You know, in my imaginary re-casting of Ender’s Game, I think that Kodi Smith-McPhee could have been a good Ender, at the same age he was when he did Let Me In. He does a lot with very limited facial expressions.
Colonel Graff (Harrison Ford)
Only you can prevent Bugger Formic invasion!
I expected to find Harrison Ford a bit jarring as Graff, but I was actually pleased. He’s not Sandra Bullock in Gravity quality, but he’s also not Keanu Reeves in 47 Ronin (I’d say I’m sorry if you liked that movie, but I’m not. Seriously, that movie was horrible. What’s wrong with you?).
Anyway, Graff actually managed to capture world-weary military commander who understands that sometimes surviving means doing pretty despicable things. He successfully walks the fine line of sympathetic (at least relatable) antagonist. Sure, he manipulates and lies to children for a living, but he is completely convinced that the fate of the entire human race is at stake, so…there is that as well.
Major Anderson (Viola Davis)
I was so pleasantly surprised to see them cast Anderson as a black woman, because while Anderson in the books was male, there is no reason the character needs to be. Then, it became clear that she had also been changed from the second in command at the Battle School into, essentially, a child psychologist. Oh. Nice surprise, meet cliché gender roles.
In Anderson’s capacity as psychologist, she has a few good lines about the damage that they are doing to Ender which are supposed to paint Graff as an uncaring bastard, but they came off unconvincing, because very little that is done to Ender in the movie actually seems that bad on the adults’ part, other than the neglect that lead to the fight with Bonzo. He has friends, a pseudo-UST-girlfriend, and wins a lot. That doesn’t sound like a recipe for emotional breakdown, it sounds like milk and cookies + nap time = dreams about puppy dogs.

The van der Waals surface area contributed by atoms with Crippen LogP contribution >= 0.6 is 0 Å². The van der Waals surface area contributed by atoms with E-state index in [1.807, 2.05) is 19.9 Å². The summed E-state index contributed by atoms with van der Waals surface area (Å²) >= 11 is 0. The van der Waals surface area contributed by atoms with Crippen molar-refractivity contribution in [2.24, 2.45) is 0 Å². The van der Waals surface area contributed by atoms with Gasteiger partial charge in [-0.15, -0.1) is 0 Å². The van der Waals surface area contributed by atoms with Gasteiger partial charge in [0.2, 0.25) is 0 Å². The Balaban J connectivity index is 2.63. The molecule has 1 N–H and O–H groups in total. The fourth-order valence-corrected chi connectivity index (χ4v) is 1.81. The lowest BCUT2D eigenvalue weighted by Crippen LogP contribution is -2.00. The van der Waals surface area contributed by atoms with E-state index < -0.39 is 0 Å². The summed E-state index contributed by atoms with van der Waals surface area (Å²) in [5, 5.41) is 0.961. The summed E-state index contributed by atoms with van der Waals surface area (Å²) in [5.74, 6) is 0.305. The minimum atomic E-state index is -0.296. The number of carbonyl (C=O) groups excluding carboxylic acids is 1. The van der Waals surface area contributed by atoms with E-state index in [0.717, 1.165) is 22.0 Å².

So essentially, Anderson exists to make you hate Graff and sympathize with Ender, but since one isn’t particularly inclined to sympathize with Ender, she just comes across as heavy handed, telling the audience that Graff is a bad guy although his actions do not conclusively show that. UGH! What is so frustrating about this is that Anderson and Graff’s philosophical dialogues at the beginning of almost every chapter are one of the best things about the book. They could literally have lifted that dialogue word-for-word into the movie (and they do, in one or two cases) and it would have been great exposition and character development. Why change it?
Anderson is definitely not the most problematic female character though. That honor goes to:
Petra Arkanian (Hailee Steinfeld)
I feel things deeply, cause of my lady parts.
There aren’t a lot of women at Battle School. OS Card explains this with some mumbo jumbo about evolution working against us, and that’s a pretty dumb reason, but at least the one female Battle School character he does give us is Petra, and she’s an unequivocal bad ass: a crazy marksman, one of the best tacticians at Battle School, and she teaches Ender basic Battle Room maneuvers and how to aim when Bonzo decides to be a dick and refuses to let him practice, by teaching him how to shoot as well as the basics of the Battle Room. So, bad ass. You know what she’s not? The Token Female Character.
And Hailee Steinfeld…is. She is definitely a victim of poor directing, because none of her acting in the movie is bad, per se. It’s just…Hollywood, did we have to make every female character with lines the dumping ground for emotional moments? Petra essentially takes on the combined roles of Alai (closest friend), Dink, (teacher, dispenser of philosophy), Valentine (emotional connection) AND Bean (mentee, confidant), which only partially overlap with the roles she actually played in the book (teacher, friend, superior officer, competitor). Petra has enough to do without having her constantly laugh and/or make sad faces with Ender. It gets to the point where some of the scenes bordered on UST, and if they had actually crossed the line of making her a love interest, I would have bitterly wept right there in the theatre.
Bonzo Madrid (Moises Arias)
Every time Bonzo was on screen, my brain started singing ‘Short People’. I am going to hell.
Setting aside his physicality for one moment, Ender’s douche bag of a commander is one of my favorite characters in this movie. He is not a fantastic leader and is extremely threatened by Ender’s intelligence, both of which are very clear.